Zeus refers to the flies from which the play takes its name as a symbol but does not precisely explain what they symbolize. They represent the punishment through which the gods assert their rule over the people of Argos and by extension over humanity. The flies are a constant, oppressive reminder to the people. However, they are only able to plague Argos because the people there submit to the punishment of the gods. Later in the play, the flies will be unmasked as the Furies, who also buzz and threaten to devour but cannot harm those who feel no remorse.
Electra's irreverence for authority immediately distinguishes her from the other characters. She defiles Zeus's statue and longs for its destruction. She openly mocks Argos's "national pastime, the game of public confession" and doubts Clytemnestra feels any real sorrow. Electra appears passionate and authentic, even in the face of threats of punishment. In fact, she coolly contemplates the punishment her actions might receive and believes she could bear it. This confidence, however, will suffer a dramatic reversal. Despite her apparent passionate emotions, she will not be able to transform her desire for revenge into concrete action, rendering her emotional energy unsustainable. That she is presented in her first appearance as heroic despite her youth and naivety makes her fall all the more tragic.
In true Greek tragic fashion, the first act of the play utilizes a good deal of dramatic irony. Dramatic irony occurs when the audience knows things the characters do not. The Orestes myth would have been very familiar to the literate theater-going audience of Paris. They would have known Orestes was going to avenge his father by killing Aegistheus and Clytemnestra. Thus, Clytemnestra's speech warning Electra she would suffer the guilt of a crime in her own time provides a particularly poignant example of dramatic irony. Clytemnestra does not foresee her own death through her daughter's actions. When Clytemnestra tells Orestes he should leave Argos "for [his] mother's sake," she does not know she is speaking to her son. Therefore, she does not realize she herself is his mother. If Orestes were, in fact, to leave Argos now, it would save Clytemnestra's life. Likewise, Electra speaks freely of her dreams of an avenging brother because she does not know who Orestes is.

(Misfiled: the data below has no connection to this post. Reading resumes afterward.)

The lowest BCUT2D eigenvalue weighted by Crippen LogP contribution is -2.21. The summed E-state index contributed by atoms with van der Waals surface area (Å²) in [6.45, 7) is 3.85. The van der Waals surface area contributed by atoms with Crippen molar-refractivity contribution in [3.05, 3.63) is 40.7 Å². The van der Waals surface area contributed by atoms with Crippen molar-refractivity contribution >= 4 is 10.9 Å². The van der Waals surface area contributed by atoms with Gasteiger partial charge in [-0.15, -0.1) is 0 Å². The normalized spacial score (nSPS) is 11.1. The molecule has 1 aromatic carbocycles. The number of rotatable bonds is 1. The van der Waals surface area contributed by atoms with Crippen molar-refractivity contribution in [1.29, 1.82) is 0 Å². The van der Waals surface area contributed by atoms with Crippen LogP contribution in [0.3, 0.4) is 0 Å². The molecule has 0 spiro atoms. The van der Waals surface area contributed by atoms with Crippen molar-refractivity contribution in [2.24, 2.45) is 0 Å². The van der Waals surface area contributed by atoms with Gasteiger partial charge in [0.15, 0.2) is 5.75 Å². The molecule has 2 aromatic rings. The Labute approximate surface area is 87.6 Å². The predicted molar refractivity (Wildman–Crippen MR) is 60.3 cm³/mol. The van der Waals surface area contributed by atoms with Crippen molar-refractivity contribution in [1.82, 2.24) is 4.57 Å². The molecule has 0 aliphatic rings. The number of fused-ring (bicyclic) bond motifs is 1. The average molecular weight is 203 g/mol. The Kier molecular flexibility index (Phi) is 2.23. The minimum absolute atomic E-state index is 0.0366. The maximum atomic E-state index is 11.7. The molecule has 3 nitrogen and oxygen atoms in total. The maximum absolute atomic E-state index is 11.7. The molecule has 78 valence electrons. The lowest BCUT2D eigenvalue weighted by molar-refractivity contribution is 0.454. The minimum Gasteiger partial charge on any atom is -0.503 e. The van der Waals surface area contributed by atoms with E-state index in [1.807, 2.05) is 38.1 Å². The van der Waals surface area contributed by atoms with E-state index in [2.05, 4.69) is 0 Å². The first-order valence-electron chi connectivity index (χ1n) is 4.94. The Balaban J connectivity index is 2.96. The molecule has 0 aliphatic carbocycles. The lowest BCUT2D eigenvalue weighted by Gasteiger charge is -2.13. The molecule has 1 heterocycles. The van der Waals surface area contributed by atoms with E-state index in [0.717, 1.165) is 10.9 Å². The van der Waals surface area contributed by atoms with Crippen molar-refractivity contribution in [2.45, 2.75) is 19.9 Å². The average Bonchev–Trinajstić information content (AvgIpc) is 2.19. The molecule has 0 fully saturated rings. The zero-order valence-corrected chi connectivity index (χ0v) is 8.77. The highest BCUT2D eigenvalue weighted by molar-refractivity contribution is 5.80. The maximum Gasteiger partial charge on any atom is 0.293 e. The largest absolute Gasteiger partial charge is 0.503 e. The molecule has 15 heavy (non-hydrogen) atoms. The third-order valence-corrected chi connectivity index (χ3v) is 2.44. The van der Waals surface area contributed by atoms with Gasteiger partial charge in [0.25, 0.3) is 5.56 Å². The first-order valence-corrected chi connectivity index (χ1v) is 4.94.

Characters also coyly engage in verbal irony—saying the opposite of what they mean. This is especially notable in the dialogue between Zeus and Orestes. Each character knows who the other is but, with varying degrees of success, keeps up the fiction they do not know. Thus, Zeus tries indirectly to warn Orestes away from Argos, while Orestes maintains a plausible deniability about being there. These two main characters' denial of who they are also underscores one of the play's major themes: authenticity to the self. By the end of the play, Orestes will have ceased to be a youth with no attachment to the world, lying about his identity and vacillating under the direction of others. He will have metamorphosed—transformed—into an existential hero, secure in his own choices and actions.